Poem #5 Haiku
Too many feelings I used to harness them all Impossible now.
We’ve been here all day. Recording starts with Dave playing basic acoustic for “Can I Love You Too Much.” I was late; negotiating snowpants and snowboots for the kids, and my own lost checkbook without which I couldn’t pay the babysitter. Duncan Donuts has espresso shots, which is very unfortunate for those of us who want to eschew big corporations. But as Dave said, “At least now you are supporting an honestly compromised corporation instead of a hypocritical one.”
We record two versions of “Can I Love You”: the second slightly slower than the first. Katryna trying for a keeper voc. This is the easiest, most natural first go-round I’ve ever heard her do.
I am obsessed with Neutral Milk Hotel. Bought the entire CD (In the Aeroplane Over the Sea) last night on iTunes and listened to it on my run and commute. It’s scary and sad and amazing: based on a loose idea that Anne Frank gets reincarnated and united with the singer. Somehow there’s a two-headed boy involved as well. I still can’t figure out how we never crossed paths in the 90s. I’m haunted by the fact that they were in the same scene as we were; and Jeff Mangus is haunted by Anne Frank.
Jay woke up at 3:40am.I nursed him back to sleep in our bed, but after about 90 minutes he woke up playful. I am tired.
Dave is getting Katryna to do several excellent versions of her lead vocal. This reminds me of recording at Ardent Studios in Memphis with John Hampton in 1995 and his 4 vocal takes. I have to check with Katryna and Dave; did he merge the vocal? Or did we just pick one?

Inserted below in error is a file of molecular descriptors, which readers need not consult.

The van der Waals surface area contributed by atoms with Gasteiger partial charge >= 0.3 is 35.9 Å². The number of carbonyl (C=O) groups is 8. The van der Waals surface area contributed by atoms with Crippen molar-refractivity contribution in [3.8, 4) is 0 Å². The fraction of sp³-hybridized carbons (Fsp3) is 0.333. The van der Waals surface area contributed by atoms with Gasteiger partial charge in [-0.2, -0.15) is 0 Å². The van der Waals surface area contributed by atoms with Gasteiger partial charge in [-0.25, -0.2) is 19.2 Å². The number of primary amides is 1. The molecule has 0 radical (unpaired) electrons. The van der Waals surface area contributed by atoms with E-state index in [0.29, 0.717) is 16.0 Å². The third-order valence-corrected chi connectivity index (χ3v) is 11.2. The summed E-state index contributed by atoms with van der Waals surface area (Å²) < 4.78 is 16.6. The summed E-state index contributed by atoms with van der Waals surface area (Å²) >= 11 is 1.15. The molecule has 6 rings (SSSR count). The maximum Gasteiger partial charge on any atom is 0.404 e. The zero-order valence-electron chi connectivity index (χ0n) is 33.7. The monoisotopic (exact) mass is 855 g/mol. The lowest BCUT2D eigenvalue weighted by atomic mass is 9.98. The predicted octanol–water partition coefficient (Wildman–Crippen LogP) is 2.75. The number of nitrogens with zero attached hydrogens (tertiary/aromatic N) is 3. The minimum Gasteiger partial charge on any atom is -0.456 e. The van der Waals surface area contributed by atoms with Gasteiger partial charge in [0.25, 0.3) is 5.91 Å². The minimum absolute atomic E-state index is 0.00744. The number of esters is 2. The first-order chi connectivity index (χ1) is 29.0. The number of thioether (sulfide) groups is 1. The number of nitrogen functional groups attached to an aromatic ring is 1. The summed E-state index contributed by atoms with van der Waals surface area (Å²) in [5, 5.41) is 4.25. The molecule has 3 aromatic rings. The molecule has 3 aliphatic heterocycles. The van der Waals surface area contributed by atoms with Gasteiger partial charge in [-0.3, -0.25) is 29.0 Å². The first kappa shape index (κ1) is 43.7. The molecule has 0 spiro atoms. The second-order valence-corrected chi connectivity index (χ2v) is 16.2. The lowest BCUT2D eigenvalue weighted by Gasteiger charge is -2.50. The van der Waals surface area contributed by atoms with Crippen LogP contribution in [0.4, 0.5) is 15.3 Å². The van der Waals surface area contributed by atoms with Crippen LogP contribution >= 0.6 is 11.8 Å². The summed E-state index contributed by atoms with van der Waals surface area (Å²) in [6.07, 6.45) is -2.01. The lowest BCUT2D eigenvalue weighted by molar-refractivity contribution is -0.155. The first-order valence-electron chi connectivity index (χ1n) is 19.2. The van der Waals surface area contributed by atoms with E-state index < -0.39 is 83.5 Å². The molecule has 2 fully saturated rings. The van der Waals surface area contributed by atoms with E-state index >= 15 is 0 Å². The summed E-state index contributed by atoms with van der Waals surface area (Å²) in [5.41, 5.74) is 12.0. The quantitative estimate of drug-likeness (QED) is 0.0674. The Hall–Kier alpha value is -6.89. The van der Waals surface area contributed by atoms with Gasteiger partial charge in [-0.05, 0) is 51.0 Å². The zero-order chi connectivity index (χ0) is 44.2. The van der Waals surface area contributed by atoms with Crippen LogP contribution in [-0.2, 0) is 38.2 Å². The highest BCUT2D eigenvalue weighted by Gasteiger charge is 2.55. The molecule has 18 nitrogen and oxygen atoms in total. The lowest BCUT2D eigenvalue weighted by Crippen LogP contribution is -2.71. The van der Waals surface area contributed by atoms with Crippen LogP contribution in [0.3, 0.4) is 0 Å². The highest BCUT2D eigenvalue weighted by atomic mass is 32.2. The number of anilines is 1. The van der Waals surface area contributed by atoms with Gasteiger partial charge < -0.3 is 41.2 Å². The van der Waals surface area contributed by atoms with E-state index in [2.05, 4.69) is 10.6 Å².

Tomorrow we’re going to Christamas Revels.
Katryna changed “Give this child roots” to “give the child roots.”
I keep thinking about the the article in the NYTimes about marriage. Elizabeth Weil invoked Nikos Kasantzakas’s “full catastrophe” phrase. She was brave to write that piece, but I kept thinking she should question her thoughts. This album’s all about marriage, family, these choices we make at some point that create a demarcation in our lives; a place after which there is no return.
Katryna and Dave finished their parts and we broke for lunch. Meredith Killough sent me a list of bands to check out. (“Neutral Milk Hotel is so, like 1999…”) which I did, or started to. I like Imogen Heap. Not so keen on Sufjian Stevens, though Dave is. I also don’t love Rilo Kiley, but I probably need more evidence. Like the rest of the zeitgeist, I am apparently shamelessly song driven. Someone said I must have a thing of nasal caterwauling. Well, I DO! But not just any nasal caterwauling.
I love Gillian Welch. Maybe she has something new.
Now back to “Can I Love You…” which is more Nashville, less indie rock. I did my lead voc on chorus and the bg vox. Now K is dong her bg on chorus. It feels so good to be finishing a track~
Sweet sweet harmonies. We’re singing with a lot of sincerity which fits. After all, this is a song to our kids.
On to “Hakatai.” Dave sets up the drums and gets sounds while I play “Ball & Biscuit” by the White Stripes on my iPhone speakers, Katryna says, “I find this chord progressions depressing and sad.”
“Yes,” I say. “It’s the blues.”
Then I play her “16 Military Wives” and “Sons and Daughters.” She wants me to make her a mix and stop subjecting her to my crappy little iPhone speakers. Dave and Katryna and I do what’s supposed to be an experiment–all of us playing at once, live– but we like it so much we decide to keep the take and build on it. I punch out a spot where Dave wants to redo the drums. Katryna perfects a vocal. I want to hear how the bass will sound. (Also, I read David Pogues’ NYTimes peice on Dragon Diction. I download it and send Tom an email.)
Katryna writes: I love singing in that vocal booth. The trees outside are swaying int he crazy freezing wind and they evoke just the right feeling for “Hakatai.” Nerissa’s singing the low vocal right now. I love love love how her voice sounds down there. It’s like rich chocolate soup.
The hardest part is always lining our voices up exactly. It’s also the coolest part. When it finally happens, if feels like magnets finding each other.
In the proverbial village in which I live, one of my elders gave me a book when Lila was born. The book is called Oneness and Separateness: From Infant to…